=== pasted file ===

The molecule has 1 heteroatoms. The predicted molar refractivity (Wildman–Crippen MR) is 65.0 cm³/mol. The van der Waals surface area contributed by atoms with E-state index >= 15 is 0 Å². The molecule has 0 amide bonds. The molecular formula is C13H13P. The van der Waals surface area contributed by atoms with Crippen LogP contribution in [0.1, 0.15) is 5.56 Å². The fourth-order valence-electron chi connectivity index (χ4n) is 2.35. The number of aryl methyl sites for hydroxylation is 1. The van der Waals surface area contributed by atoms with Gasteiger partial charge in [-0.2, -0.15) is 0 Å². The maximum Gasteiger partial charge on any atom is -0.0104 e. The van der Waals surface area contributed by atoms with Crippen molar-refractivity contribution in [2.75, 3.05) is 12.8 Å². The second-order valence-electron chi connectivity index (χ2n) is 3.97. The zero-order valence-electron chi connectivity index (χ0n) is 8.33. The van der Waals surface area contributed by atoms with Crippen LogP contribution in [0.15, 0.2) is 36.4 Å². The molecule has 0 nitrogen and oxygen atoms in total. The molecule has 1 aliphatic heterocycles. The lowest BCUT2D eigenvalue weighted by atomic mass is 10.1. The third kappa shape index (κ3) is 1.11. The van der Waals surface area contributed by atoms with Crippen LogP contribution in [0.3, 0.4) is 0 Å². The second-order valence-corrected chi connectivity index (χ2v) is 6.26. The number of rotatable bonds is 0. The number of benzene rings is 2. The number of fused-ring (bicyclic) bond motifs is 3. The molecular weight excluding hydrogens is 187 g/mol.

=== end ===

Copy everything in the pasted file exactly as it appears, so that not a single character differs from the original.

The molecule has 1 heteroatoms. The predicted molar refractivity (Wildman–Crippen MR) is 65.0 cm³/mol. The van der Waals surface area contributed by atoms with E-state index >= 15 is 0 Å². The molecule has 0 amide bonds. The molecular formula is C13H13P. The van der Waals surface area contributed by atoms with Crippen LogP contribution in [0.1, 0.15) is 5.56 Å². The fourth-order valence-electron chi connectivity index (χ4n) is 2.35. The number of aryl methyl sites for hydroxylation is 1. The van der Waals surface area contributed by atoms with Gasteiger partial charge in [-0.2, -0.15) is 0 Å². The maximum Gasteiger partial charge on any atom is -0.0104 e. The van der Waals surface area contributed by atoms with Crippen molar-refractivity contribution in [2.75, 3.05) is 12.8 Å². The second-order valence-electron chi connectivity index (χ2n) is 3.97. The zero-order valence-electron chi connectivity index (χ0n) is 8.33. The van der Waals surface area contributed by atoms with Crippen LogP contribution in [0.15, 0.2) is 36.4 Å². The molecule has 0 nitrogen and oxygen atoms in total. The molecule has 1 aliphatic heterocycles. The lowest BCUT2D eigenvalue weighted by atomic mass is 10.1. The third kappa shape index (κ3) is 1.11. The van der Waals surface area contributed by atoms with Crippen LogP contribution in [0.3, 0.4) is 0 Å². The second-order valence-corrected chi connectivity index (χ2v) is 6.26. The number of rotatable bonds is 0. The number of benzene rings is 2. The number of fused-ring (bicyclic) bond motifs is 3. The molecular weight excluding hydrogens is 187 g/mol.